habits, and lonely scenery. I am often reminded of an honest mountaineer from western North Carolina who had found a position in the land-office of his State capital. After a session of the State Legislature he was standing among the spectators that always attend the arrival or departure of a Southern railway-train. "Look there, Harry!" said his companion, "there are those representatives of yours again, going to take the cars back to Marion, I guess. Don't they make you feel like taking an up-train yourself sometimes?" "Well, sir," groaned Harry, "I can stand those delegates tolerably enough, but I tell you, if I hear them cry out huckleberries in the morning, it makes me feel like jumping out of bed and starting for home, sweet home, with my shirt-tails flying!"
"Alas," sighs Montaigne, "for my own native hills, and a strawberry-patch, "autour duquel mon âme n’a jamais cessé d’errer!" May they flourish, the strawberries and huckleberries and the Texas pecans, the peanuts, chestnuts, and maple-trees, and the Chickasaw plums, may they be blessed! Also all johnny-cakes, corn-dodgers, and Tyrolese dumplings, and raspberry puddings, that ever restored health to a stranger or confirmed it to a native! "And above all," says Andreas Hofer in his last address to his countrymen, "beware lest they smuggle in the pottage of Esau with other luxuries of the lowlands; and let your motto be, 'Ryebread and freedom!'"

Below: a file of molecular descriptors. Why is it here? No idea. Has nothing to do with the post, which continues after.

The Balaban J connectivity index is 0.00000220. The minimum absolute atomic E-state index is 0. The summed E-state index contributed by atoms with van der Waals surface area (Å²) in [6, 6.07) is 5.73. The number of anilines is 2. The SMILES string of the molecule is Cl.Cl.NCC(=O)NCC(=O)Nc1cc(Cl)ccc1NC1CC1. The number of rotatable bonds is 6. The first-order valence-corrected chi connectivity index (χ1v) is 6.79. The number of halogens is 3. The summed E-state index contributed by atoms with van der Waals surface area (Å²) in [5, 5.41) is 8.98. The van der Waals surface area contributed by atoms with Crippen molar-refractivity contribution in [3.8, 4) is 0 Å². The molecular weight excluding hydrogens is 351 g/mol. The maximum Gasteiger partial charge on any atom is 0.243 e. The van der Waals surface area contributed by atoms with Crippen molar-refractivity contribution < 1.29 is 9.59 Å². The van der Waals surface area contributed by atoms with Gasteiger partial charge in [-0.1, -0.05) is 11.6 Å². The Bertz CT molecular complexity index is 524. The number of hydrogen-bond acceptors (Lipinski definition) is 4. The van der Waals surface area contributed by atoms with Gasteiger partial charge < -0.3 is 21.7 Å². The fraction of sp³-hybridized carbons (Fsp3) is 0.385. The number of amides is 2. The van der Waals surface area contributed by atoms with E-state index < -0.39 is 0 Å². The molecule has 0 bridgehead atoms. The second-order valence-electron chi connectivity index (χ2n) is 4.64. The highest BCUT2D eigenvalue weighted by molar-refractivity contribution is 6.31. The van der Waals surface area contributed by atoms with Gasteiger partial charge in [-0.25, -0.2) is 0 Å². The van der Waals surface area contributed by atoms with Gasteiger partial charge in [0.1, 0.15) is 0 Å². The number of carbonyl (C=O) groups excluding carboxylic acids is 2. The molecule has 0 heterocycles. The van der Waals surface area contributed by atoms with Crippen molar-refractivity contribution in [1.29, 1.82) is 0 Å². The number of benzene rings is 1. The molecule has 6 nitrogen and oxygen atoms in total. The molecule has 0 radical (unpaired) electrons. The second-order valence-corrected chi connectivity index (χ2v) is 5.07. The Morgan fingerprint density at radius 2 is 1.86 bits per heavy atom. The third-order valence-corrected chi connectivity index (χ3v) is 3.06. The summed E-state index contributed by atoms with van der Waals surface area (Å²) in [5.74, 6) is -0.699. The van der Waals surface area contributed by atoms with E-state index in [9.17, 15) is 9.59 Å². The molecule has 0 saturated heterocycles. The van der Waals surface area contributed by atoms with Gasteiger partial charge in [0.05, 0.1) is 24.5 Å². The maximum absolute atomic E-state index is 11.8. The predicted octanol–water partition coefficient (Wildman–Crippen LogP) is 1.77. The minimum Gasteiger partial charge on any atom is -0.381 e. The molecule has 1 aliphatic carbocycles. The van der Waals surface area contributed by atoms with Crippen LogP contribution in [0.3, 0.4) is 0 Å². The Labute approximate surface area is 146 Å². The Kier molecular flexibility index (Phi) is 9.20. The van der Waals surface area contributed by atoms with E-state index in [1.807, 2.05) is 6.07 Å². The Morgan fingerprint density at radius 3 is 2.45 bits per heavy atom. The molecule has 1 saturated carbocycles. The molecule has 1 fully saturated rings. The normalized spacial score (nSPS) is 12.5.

WHATEVER that thing, fact, function, or idea which we call mind may be, or whether the brain, as is generally believed, is or is not its sole organ of manifestation, it is universally admitted that varying bodily conditions are accompanied by related variations of mental states. Aphasia, insanity, imbecility, are so often found accompanied by certain definite pathological alterations in the brain-substance that they are generally held to be symptomatic of such local changes. So, also, though in a more general way, melancholia and depression, as well as exaltations and excitements of the mind, are known to depend largely on corresponding general bodily conditions of retarded or accelerated physiological processes.
It is also held, though in a less definite manner, that the health of the body may be affected, beneficially or injuriously, by certain states
- Read before the New York Academy of Sciences, Section of Biology, January 27, 1879.